# 2022 Program for Women and Mathematics: The Mathematics of Machine Learning

## Young Researcher Seminar

Alane Lima, Federal University of Parana

4:30 pm -4:50 pm

Title: Statistical Learning Theory and Sampling Algorithms for Complex Networks

Abstract: When dealing with problems in large scale graphs, using an exact algorithm may be inefficient in practice. A key idea in our work is to use a sampling based approximation algorithm that takes into consideration the combinatorial structure of the problem. Such algorithms may achieve tighter sample size bounds in comparison with strategies that use classical bounds of Probability theory. The study of the sample complexity analysis of a particular problem, which uses tools that are in the core of statistical learning theory, such as VC-dimension, pseudo-dimension, and Rademacher complexity, relates the minimum size that is required for a particular problem and instance to attain desired parameters of quality and confidence of the solution. When applied in the design of approximation algorithms for well-known problems in graphs (e.g. shortest paths and a variety of centrality measures), this approach leads to efficient solutions for problems of practical interest.

Longxiu Huang, University of California, Los Angeles

4:50 pm - 5:10 pm

Title: Matrix Completion with Cross-Concentrated Sampling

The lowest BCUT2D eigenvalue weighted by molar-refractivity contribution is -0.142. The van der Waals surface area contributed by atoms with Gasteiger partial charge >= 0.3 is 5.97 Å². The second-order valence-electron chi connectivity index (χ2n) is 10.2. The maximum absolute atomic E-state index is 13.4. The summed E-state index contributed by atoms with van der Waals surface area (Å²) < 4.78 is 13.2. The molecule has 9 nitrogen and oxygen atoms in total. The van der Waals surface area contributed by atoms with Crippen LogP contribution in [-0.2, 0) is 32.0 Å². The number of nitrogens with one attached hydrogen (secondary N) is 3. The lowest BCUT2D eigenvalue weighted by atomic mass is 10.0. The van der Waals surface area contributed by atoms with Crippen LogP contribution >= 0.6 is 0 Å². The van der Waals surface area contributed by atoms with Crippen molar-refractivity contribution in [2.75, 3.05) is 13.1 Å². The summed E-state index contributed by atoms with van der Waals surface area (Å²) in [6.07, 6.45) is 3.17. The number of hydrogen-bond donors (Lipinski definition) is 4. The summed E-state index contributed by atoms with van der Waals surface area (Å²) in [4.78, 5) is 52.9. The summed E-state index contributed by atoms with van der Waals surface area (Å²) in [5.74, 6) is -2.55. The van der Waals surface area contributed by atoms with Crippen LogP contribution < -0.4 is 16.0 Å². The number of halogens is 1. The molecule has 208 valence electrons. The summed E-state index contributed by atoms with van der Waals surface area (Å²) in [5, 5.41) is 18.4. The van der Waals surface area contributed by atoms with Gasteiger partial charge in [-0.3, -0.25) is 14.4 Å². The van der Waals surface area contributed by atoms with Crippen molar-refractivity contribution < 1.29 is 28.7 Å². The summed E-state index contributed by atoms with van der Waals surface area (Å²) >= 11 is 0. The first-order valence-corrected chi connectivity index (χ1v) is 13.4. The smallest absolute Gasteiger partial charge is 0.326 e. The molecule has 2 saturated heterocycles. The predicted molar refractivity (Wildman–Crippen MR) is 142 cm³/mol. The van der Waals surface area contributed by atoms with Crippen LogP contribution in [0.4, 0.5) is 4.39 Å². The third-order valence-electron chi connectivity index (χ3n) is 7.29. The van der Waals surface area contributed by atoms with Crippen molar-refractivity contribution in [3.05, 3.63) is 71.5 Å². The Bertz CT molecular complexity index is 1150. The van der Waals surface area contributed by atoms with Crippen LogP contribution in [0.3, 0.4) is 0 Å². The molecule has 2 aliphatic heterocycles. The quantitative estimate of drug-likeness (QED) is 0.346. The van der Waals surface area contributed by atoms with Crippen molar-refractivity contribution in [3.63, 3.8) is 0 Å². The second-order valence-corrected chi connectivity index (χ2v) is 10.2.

Abstract: In matrix completion, uniform sampling has been widely studied and CUR sampling can be applied to approximate a low-rank matrix via row and column samples. Unfortunately, both sampling models are lack of flexibility for various circumstances in real-world applications. Recently, we propose a novel and easy-to-implement sampling strategy, coined Cross-Concentrated Sampling (CCS). By bridging uniform sampling and CUR sampling, CCS provides extra flexibility that can potentially save sampling costs in applications. Moreover, we propose a highly efficient non-convex algorithm, termed Iterative CUR Completion (ICURC), for the proposed CCS model. In this talk, I will show the efficiency of our methods on both synthetic and real-world datasets.

Sui Tang, University of California, Santa Barbara

5:10 pm - 5:30 pm

Title: Data-driven discovery of interaction laws in multi-agent systems

Abstract: Multi-agent systems are ubiquitous in science, from the modeling of particles in Physics to prey-predator in Biology, to opinion dynamics in economics and social sciences, where the interaction law between agents yields a rich variety of collective dynamics. We consider the inference problem for a system of interacting particles or agents: given only observed trajectories of the agents in the system, can we learn what the laws of interactions are? We would like to do this without assuming any particular form for the interaction laws, i.e. they might be “any” function of pairwise distances.